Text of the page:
Wit the advent of tax season the arrival of the annual scams targeting tax professionals has also begun. Every year as the tax filing deadline approaches, hackers conduct scams in order to steal electronic filing identification numbers (EFINs).
In the United States, the Internal Revenue Service (IRS) allocates EFINS to tax professionals and individuals to allow them to file tax returns digitally. If hackers get hold of obtain these EFINs they can file fraudulent tax returns in victims’ names to obtain tax rebates. once in possession of an e-file number of a tax professional tax returns can be submitted for many individuals, so these scams can be very profitable.
These scams typically begin with a phishing email using a trick the someone into visiting a malicious website where they are asked to hand over information or upload documents that contain sensitive data. Alternatively, recipients are told to install software allows the hackers full control of the victim’s device.
In a lot of cases the spam emails pretend to be the IRS informing tax professionals to provide information or documents in order to stop the suspension of their account. When met with this threat, tax professionals may provide the requested details.
One of the phishing emails recently uncovered pretended to be from the IRS by using the sender name “IRS Tax E-Filing,” with the subject line “Verifying your EFIN before e-filing.” The emails looked real and required “authorized e-file originators” to reverify before filing returns through the IRS system. The emails claimed the IRS had begun using this new security measure to prevent unauthorized and fraudulent behaviour. The scammers asked for a PDF file/scan of the EFIN acceptance letter and both sides of the person’s driver’s license. Similar scams have been completed that require tax preparers’ ID numbers and e-services usernames and passwords to be handed over.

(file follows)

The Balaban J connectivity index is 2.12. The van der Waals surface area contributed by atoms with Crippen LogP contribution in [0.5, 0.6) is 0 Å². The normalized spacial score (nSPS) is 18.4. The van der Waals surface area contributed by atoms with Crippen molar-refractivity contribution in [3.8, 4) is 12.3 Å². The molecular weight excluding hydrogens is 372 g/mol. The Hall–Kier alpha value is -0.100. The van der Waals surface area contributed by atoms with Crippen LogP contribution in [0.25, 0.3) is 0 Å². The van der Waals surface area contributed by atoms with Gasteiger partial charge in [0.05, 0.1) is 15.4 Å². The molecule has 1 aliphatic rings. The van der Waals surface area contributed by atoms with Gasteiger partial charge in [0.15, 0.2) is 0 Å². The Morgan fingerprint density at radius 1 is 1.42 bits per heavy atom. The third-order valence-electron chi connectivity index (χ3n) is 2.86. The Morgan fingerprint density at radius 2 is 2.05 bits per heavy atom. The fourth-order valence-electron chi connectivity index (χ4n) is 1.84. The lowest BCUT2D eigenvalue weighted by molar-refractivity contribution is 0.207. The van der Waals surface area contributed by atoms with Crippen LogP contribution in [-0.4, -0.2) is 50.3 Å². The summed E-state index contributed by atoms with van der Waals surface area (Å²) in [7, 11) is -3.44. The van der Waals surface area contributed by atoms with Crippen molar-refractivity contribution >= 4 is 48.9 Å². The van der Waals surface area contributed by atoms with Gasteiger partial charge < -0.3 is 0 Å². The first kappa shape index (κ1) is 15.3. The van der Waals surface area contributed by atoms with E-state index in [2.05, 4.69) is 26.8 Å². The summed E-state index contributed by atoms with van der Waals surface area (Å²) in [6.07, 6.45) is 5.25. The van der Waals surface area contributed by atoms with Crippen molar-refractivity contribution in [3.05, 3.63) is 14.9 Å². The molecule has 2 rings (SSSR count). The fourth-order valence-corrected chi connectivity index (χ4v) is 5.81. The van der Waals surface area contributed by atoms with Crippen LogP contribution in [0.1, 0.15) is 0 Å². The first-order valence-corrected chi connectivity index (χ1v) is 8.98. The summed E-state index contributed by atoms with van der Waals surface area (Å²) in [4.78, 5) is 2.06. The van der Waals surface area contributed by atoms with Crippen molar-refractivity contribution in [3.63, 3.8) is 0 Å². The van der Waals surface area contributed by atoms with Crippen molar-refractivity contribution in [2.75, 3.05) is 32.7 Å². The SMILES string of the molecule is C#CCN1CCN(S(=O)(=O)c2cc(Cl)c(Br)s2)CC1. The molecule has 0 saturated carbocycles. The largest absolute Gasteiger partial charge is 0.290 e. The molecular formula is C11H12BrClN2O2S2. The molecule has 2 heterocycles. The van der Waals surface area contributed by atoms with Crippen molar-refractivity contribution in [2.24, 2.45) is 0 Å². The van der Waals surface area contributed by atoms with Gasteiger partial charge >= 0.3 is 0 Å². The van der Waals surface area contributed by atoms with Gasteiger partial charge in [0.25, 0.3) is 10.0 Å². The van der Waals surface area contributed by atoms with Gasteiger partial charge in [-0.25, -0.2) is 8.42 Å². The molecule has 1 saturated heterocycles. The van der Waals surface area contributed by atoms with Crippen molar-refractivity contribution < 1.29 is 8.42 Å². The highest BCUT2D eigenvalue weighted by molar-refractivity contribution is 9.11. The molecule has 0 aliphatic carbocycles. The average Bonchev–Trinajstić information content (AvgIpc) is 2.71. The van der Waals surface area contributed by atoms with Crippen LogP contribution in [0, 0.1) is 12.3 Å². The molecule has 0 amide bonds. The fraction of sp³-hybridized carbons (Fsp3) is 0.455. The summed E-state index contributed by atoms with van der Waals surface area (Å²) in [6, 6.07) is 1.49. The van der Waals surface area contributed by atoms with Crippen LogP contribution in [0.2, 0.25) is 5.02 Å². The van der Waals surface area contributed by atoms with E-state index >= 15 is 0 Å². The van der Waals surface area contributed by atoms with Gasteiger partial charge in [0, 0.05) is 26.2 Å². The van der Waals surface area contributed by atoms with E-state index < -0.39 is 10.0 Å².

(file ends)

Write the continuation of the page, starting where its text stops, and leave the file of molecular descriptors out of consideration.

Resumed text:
This year, along with the normal phishing emails spoofing the IRS, campaigns have been discovered where the hackers claim to be possible clients searching for tax preparers ahead of the filing deadline. Attachments are provided that would normally be required by tax preparers, but they are laced with malicious scripts that download keylogging malware that records and exfiltrates keystrokes, with are likely to include usernames and passwords.
Tax experts that fall victim to these scams can have catastrophic damage inflicted on their good name, so it is crucial to use caution when opening any emails and to stop and think carefully about handing over sensitive information or downloading files or software
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